Perspective | What’s the Best Way to Limit Damages in a Market Crisis? Take the Long View and Consider Doing Nothing
The rule of law. The rule of 72. The rule of three. Rules, rules, rules.
On his first solo album, Graham Nash asked the hippie generation: “Rules and regulations, who needs them?”
We all need them. Without rules, life would be short, unstable and brutish … well, more so than it is now. One good rule is: Thou shalt not murder. Here’s another, Rule Zero, which states: Do not be on fire.
In 2008, you will recall, the financial markets failed to obey Rule Zero. The global economic edifice quivered, cracked and began to crumble, because crooks and incompetents had taken command of sections of the markets, ignoring the rules. Greed became so widespread that it overflowed, and everyone was covered in the consequences.
When stock markets plummet, many investors follow the first rule of finance under such circumstances: Cash Is King.
Obeying that rule, after the insanity of 2008, many insurance and reinsurance companies, as well as other usually reliable organizations, sold much of their equity portfolio most of or all the way down to the bottom of the market. Few if any companies held on throughout.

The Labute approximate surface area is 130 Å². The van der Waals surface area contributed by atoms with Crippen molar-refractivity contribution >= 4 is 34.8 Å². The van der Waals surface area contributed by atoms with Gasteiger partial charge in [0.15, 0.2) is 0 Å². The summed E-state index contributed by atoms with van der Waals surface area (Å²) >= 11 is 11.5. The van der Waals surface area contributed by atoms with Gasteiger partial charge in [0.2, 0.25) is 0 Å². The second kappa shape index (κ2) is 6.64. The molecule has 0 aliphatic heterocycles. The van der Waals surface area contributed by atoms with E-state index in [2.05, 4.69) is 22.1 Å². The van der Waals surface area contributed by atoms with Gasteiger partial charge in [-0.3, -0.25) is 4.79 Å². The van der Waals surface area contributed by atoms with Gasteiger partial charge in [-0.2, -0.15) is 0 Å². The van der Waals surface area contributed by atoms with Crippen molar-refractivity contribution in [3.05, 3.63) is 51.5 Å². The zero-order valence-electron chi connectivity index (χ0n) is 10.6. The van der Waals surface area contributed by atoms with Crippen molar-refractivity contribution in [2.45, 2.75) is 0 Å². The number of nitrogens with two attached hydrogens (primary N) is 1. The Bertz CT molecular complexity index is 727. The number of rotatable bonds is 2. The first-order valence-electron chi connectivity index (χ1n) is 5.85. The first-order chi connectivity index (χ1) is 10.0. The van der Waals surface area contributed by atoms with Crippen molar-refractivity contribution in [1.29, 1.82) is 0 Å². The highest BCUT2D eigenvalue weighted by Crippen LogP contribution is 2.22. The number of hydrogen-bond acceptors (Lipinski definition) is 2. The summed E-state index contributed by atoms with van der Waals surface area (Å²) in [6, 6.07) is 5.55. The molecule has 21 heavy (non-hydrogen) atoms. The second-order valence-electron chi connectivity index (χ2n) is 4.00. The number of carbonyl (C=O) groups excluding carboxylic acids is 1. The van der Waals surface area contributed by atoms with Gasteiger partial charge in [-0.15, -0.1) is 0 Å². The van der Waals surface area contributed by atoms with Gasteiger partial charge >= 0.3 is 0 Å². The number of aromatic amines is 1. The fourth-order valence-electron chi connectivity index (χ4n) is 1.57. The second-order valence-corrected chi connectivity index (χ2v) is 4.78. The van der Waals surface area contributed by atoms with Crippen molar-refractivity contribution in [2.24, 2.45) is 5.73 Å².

When markets suffer serious falls, cutting one’s losses, bailing out and bolting for the side lines seem to be the only way a company can operate without class action suits from myopic stockholders.
I asked high-ranking corporate types why stockholders won’t stand for directors taking the long view. They cited quarterly performance, dividends, an excess of caution, maintaining stability in troubled times — stuff like that.
Stockholders are as dumb as nails, like everyone else. They panic when unexpected events occur and sometimes out of generalized fear. Markets rise and then fall. How they’re doing, and how you feel about it, depend entirely on your perspective and your position in those markets.
History tells us that if you take the long view, you will almost certainly limit your damage, eventually. Yet companies, like governments (for different reasons), can’t do that.
Insurers employ the finest minds a ton of money can buy; I’m just a goofy old geezer. Yet, since 2008, I have outperformed, investment-wise, many of the major insurers on a dollar-for-dollar basis, largely by doing nothing.
I took a different tack. In 2008, I knew what was going on and didn’t need to open my investment statements for a year. At the nadir, 70% of my life savings evaporated. I rode it out, stayed invested and recovered all my paper losses within seven or eight years.
Many people in business attire feel they have to be seen to be doing something, which is a summary of why so much in management, politics, government and almost every other avenue of human endeavor is so poorly executed. A lot of the time, the best policy is to do nothing.
Try telling that to your shareholders.
Markets are the sum totals of the people in them. Companies, ditto. But companies are not allowed to behave like the human beings who form them, so poor decisions are made by those human beings, trying to meet the absurd expectations of other human beings such as shareholders, bankers and insurers.
As a rule. &